Premise Liability Lawsuits

Understanding Premise Liability Law

Laws regarding premise liability cases can vary from state to state. Each premise liability case has different facts and it may be difficult to determine who is a fault. Fortunately, a liability lawyer who is familiar with premise liability law can evaluate the legal aspects of your case. Your safety is the property owners responsibility and any injuries occuring on the property should be addressed accordingly.

In addition to medical expenses, lost wages and pain and suffering you may be able to receive punitive damages if you can prove the business owner or landlord acted with malice or had a conscious disregard for your safety (ex. hired someone with a criminal record who assaulted you).

It can be difficult to argue a premise liability case and if your personal injury case goes to trial you will need an expert lawyer who can gather good evidence, and hire expert witnesses. Expert witnesses can include experts in the medical field, contractors or economist. A premise liability attorney can also give strong arguments why the owner is responsible for your injuries.

There may be a statute of limitations for filing your personal injury claim. The time could depend on the victim’s age, type of injury or where you live. If you have questions regarding your injury Click Here to fill out the free evaluation form and an attorney will contact you.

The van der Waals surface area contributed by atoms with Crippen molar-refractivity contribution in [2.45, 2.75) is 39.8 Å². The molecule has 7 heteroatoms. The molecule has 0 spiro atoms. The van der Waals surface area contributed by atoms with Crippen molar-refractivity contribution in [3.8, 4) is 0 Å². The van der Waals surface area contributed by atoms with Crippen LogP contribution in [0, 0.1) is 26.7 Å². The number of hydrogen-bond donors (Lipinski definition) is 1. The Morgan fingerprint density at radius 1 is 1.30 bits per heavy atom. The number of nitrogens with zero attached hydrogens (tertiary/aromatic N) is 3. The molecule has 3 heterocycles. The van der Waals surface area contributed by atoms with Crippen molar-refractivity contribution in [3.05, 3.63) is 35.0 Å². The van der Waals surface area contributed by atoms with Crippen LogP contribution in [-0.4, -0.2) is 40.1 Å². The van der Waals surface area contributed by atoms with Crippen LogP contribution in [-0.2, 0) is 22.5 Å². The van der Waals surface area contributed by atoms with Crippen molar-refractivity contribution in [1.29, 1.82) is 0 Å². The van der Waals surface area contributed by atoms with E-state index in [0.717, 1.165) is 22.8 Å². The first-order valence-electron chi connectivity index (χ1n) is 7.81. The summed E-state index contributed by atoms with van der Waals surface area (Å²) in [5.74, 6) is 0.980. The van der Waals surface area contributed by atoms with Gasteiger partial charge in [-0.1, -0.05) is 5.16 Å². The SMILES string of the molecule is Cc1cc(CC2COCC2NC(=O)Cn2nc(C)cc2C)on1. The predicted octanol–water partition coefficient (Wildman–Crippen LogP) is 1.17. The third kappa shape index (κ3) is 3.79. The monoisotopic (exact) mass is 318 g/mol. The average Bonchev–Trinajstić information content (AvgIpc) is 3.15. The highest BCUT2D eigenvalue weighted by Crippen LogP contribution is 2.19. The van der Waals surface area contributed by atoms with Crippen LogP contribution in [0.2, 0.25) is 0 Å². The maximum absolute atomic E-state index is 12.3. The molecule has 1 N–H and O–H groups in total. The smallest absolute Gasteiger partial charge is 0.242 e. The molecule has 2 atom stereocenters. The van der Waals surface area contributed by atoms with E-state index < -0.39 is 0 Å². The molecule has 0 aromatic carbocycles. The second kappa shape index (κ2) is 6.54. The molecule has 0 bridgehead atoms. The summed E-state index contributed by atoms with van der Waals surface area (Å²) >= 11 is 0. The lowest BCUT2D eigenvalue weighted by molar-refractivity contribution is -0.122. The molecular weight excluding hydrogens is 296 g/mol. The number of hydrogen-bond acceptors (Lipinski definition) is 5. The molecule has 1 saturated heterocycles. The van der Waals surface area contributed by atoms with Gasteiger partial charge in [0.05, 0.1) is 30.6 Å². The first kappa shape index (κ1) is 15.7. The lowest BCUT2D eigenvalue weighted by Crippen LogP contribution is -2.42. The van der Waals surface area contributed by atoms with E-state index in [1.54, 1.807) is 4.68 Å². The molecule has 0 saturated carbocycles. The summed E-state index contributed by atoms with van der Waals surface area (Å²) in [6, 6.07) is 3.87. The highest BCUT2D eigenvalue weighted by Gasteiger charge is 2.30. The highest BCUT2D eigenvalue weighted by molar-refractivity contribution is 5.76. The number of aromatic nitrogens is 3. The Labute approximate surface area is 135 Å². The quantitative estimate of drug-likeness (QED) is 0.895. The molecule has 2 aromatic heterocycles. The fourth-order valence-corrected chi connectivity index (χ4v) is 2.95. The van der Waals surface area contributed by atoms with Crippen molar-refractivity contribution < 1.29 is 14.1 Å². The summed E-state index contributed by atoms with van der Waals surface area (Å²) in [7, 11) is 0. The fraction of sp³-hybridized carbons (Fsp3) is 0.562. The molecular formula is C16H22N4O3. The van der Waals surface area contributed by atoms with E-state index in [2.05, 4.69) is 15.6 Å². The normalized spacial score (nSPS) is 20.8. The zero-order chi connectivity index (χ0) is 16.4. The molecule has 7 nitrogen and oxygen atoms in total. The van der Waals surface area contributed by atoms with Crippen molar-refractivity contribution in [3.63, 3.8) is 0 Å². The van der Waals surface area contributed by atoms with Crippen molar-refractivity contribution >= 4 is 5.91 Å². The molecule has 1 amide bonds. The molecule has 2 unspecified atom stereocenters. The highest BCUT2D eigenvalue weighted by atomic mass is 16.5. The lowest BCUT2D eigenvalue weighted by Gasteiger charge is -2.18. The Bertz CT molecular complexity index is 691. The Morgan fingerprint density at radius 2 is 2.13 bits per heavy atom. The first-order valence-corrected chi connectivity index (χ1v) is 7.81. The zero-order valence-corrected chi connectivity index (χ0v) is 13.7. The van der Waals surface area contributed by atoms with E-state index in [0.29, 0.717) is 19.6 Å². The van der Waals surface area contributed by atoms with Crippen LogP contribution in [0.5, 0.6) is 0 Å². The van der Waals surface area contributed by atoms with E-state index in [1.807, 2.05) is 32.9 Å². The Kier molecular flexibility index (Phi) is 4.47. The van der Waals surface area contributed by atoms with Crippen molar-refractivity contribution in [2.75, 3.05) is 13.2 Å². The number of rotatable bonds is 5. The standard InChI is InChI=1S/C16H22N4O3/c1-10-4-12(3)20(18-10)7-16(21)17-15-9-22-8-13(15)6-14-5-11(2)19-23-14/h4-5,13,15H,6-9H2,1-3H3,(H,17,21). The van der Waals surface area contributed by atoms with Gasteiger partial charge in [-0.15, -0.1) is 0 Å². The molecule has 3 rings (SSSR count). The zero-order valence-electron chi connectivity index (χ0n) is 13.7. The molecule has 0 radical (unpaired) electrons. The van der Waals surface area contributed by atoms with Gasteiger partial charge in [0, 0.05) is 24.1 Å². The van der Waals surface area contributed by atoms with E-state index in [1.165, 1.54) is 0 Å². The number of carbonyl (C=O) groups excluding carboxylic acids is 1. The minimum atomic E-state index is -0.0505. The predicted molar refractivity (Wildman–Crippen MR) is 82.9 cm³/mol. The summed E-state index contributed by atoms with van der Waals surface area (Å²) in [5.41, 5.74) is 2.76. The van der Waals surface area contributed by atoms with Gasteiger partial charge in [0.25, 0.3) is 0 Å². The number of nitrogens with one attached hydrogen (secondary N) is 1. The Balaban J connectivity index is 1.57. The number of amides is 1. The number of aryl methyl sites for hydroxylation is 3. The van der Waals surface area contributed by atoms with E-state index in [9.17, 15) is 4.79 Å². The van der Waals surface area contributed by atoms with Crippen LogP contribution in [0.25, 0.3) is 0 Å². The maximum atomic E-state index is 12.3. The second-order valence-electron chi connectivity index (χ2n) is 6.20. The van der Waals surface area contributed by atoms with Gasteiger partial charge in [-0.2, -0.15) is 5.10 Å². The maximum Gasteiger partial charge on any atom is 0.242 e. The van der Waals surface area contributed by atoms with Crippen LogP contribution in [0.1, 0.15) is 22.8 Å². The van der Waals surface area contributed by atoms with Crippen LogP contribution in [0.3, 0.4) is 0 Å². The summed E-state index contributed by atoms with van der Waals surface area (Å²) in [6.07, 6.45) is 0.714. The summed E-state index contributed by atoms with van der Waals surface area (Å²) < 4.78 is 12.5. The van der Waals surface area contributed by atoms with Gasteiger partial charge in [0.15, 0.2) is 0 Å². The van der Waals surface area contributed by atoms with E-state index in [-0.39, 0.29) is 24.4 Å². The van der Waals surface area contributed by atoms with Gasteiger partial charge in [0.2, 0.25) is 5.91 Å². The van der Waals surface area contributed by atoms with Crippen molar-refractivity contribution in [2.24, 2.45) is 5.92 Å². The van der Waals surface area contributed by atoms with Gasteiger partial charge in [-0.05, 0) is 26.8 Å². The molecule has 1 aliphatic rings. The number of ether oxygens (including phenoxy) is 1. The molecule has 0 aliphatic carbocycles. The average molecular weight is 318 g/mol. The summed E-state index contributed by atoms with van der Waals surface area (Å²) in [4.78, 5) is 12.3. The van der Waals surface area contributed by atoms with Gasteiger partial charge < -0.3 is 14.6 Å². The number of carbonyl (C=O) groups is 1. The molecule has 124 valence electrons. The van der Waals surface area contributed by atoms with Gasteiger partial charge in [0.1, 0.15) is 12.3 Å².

How Can I Win my Premise Liability Case?

It order to win your premise liability case and receive compensation from the property owner you must prove:

  • The property owner created an unsafe condition and this condition caused your injury.
  • The property owner had foreknowledge of the dangerous condition and failed to repair or correct it.
  • If the property owner did not know about the dangerous condition he should have because a “reasonable person” would have been able to recognize the danger. In order to determine what is “reasonable” a court will evaluate the length of time the danger existed and if the injured party’s negligence contributed to the injury.

The owner may be absolved of responsibility if it can be proven that a reasonable person should have foreseen the danger or known it was an inappropriate activity and been able to avoid the danger (ex. skateboarding down stairs).

Property Owner’s Responsibility

The owner of a property has the legal obligation to ensure safety and protection of all third parties who visit their property. Property can include all the buildings and land surrounding their business. There are a variety of injuries which can occur on a property. The most common accidents can be caused by:

  • Fires
  • Slips and falls cause by defects in sidewalks, ice, snow, water or other debris
  • Dangerous Equipment
  • Falling Objects
  • Elevators
  • Dog Bites
  • Swimming Pools
  • Dangerous Chemicals
  • Pot Holes
  • Broken Railings
  • Overgrown Landscaping
  • Unmaintained Equipment

The business owner has a duty to make all hazards on the property known, take reasonable care to protect individuals on his property, and periodically inspect and repair all known or foreseeable dangers. Owners also have another responsibility to not have any object that would be especially attractive to the public. This statute is known as “attractive nuisance” and is generally applied to children.

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